A much more appropriate example is that of the simplified T/S model of a ported box vs. a more complex model that would allow for cases of a transmission line / small horn. At extremes, the assumed conditions in the simplified model no longer hold true. I've modeled and built a few boxes that sit on the border of needing a more complex model, and there is not a specific point where you need the more complex model, but by understanding what defines those limits allows you to determine what model is appropriate for your use and interest.

We get into similar issues looking at how mid/HF speakers interact with boundaries. For many cases you can get plenty close for modeling and expectations by considering the boundary to be an acoustic mirror creating an identical source. In some cases you will want/need to more specifically model the detailed interaction with the boundary. The problems arise from those not realizing where the simplifications come from, or those stuck looking for simplified absolutes.
Quote:
Originally Posted by tuxedocivic View Post

Bill, that's been argued before and it's just not an adequate argument. We're going down the same path we've been down a hundred times before. I can't keep going on about this. Sorry for the thread jack OP. I'm responsible.

Indeed we have all posted much of this discussion dozens of times before. As is often the case, I take issue with the extremes of both views. It is much more useful and insightful to understand the boundary interactions, as this gives better insight as to why a big, high-ceiling cubic room will have a different gain profile than a room with a low ceiling and long depth. Analysis of measured data gets tricky as the gain from boundary confinement such as the ceiling height is entirely intermingled with the modal behavior as soon as one room dimension like the height is less than 1/2 any other dimension.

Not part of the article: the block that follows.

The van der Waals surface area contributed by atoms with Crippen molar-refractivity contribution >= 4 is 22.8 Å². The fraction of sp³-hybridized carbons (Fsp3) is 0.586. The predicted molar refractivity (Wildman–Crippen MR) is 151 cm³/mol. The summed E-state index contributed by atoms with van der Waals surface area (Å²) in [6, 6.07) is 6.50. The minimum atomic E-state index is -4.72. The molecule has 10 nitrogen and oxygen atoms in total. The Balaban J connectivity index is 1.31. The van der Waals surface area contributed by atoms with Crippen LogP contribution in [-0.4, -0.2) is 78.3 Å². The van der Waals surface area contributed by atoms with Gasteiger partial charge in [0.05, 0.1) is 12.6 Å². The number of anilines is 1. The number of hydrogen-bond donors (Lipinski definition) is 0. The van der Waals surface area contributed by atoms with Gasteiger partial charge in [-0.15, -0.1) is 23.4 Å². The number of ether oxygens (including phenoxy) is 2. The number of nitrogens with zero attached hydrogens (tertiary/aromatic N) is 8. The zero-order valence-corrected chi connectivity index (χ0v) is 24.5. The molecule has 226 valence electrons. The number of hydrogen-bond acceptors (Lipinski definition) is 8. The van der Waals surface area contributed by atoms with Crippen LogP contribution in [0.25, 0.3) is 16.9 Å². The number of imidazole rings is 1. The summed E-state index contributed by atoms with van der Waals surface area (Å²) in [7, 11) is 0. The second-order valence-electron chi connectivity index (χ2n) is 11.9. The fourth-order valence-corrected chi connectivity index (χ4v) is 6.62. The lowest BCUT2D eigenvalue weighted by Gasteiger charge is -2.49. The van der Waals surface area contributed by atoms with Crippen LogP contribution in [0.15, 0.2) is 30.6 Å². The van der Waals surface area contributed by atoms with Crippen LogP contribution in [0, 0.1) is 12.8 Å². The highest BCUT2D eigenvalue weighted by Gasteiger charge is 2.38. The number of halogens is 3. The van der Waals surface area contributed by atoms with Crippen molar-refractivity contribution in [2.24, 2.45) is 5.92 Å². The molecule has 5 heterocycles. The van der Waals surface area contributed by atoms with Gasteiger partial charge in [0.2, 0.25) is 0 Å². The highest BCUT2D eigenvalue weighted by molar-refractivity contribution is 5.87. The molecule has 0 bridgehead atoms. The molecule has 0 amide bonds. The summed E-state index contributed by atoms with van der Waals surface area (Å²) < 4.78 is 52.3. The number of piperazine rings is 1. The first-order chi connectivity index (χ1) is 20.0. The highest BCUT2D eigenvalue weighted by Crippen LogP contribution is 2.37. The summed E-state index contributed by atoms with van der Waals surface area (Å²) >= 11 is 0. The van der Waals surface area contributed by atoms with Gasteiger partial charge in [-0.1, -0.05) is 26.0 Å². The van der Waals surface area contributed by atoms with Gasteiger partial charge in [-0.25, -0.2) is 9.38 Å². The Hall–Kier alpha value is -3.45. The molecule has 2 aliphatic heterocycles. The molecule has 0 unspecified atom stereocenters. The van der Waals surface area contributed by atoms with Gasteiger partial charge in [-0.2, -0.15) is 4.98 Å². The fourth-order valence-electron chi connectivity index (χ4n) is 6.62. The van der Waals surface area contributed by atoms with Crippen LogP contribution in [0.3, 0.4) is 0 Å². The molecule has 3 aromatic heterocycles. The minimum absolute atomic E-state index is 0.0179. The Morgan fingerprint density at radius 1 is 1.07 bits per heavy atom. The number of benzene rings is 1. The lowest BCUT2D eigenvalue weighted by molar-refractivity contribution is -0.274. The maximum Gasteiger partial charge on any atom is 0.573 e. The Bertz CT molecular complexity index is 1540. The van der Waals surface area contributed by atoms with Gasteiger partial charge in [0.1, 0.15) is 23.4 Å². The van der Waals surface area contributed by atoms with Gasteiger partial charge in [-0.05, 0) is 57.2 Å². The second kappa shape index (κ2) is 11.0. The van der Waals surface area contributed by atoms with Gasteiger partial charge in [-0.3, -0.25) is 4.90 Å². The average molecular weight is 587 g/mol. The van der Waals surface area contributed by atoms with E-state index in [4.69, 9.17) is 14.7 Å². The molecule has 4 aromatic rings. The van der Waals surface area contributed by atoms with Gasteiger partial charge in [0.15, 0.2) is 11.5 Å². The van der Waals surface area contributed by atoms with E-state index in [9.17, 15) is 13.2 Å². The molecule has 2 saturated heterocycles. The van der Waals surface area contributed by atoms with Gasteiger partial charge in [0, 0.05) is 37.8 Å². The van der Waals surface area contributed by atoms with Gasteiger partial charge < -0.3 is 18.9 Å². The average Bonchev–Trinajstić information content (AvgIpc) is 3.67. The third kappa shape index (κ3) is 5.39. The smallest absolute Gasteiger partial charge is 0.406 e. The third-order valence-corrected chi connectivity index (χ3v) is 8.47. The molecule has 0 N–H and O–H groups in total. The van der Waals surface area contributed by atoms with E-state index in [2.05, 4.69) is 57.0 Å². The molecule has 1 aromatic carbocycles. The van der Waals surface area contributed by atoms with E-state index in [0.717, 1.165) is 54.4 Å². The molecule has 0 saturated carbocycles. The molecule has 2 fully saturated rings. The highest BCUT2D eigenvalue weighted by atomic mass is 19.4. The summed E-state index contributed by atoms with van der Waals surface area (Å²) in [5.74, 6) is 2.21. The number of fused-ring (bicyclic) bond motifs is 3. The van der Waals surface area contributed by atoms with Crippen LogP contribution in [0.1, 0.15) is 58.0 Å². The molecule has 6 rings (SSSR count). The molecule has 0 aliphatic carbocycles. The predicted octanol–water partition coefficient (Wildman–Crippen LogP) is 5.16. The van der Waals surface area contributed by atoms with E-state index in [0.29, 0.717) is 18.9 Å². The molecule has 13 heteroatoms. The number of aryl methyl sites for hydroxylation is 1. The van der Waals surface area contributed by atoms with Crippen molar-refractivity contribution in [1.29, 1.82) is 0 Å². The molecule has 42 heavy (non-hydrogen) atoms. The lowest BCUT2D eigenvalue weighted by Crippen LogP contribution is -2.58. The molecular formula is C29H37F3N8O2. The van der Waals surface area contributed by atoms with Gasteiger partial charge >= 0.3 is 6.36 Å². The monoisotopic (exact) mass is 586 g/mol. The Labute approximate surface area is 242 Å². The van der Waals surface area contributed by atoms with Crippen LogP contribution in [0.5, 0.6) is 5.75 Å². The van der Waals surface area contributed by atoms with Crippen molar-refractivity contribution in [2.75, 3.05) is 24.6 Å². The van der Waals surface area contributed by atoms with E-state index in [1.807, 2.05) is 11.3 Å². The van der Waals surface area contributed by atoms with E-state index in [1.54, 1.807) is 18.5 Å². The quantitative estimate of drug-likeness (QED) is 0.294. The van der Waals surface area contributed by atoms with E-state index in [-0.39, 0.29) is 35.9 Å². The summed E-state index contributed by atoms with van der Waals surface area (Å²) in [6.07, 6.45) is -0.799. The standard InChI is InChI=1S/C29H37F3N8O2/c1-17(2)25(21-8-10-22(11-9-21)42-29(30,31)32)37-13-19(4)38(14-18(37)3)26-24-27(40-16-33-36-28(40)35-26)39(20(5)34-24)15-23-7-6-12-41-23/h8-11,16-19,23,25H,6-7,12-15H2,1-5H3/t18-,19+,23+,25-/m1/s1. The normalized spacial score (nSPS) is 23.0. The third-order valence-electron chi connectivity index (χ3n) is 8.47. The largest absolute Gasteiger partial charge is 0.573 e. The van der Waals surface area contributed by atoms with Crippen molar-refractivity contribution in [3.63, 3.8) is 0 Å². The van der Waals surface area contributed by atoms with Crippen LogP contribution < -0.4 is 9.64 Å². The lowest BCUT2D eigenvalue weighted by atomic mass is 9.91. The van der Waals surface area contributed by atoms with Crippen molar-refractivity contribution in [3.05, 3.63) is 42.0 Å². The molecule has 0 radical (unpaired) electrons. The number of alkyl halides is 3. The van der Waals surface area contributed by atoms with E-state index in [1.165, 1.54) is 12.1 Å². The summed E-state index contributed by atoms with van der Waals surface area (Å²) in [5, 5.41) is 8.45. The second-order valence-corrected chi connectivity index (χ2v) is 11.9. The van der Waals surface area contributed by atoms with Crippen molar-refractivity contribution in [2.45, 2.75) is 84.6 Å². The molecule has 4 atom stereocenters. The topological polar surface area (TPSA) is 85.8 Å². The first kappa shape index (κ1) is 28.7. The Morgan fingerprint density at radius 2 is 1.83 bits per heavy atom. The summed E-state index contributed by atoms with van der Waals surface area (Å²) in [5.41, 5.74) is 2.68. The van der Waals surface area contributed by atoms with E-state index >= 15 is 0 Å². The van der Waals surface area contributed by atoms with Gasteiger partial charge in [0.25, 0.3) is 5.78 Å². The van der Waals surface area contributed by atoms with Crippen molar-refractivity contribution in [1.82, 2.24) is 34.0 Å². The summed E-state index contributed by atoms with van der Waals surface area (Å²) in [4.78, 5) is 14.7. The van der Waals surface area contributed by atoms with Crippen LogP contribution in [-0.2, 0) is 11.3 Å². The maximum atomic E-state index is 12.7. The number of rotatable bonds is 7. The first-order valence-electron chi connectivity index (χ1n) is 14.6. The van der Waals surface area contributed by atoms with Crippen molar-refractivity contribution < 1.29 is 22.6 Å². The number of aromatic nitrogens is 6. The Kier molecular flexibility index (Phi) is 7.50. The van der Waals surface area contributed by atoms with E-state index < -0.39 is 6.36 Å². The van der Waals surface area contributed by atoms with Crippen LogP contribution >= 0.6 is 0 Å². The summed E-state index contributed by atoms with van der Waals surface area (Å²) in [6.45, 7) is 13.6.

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post #45 of 56 Old 06-07-2014, 12:15 PM
 
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This forum is intense. I love it. Thanks for all the discussion.

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post #46 of 56 Old 06-11-2014, 12:05 AM
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Gotta jump in here just a bit, to set a couple of things straight. The "How Many Subs..." paper was not intended as a treatise on room gain! If you are hung up on that, you completely missed the point. The point was about reducing seat to seat variation, and comparing different subwoofer configurations to each other (so things like room gain are constant and not of particular interest).
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Originally Posted by bossobass View Post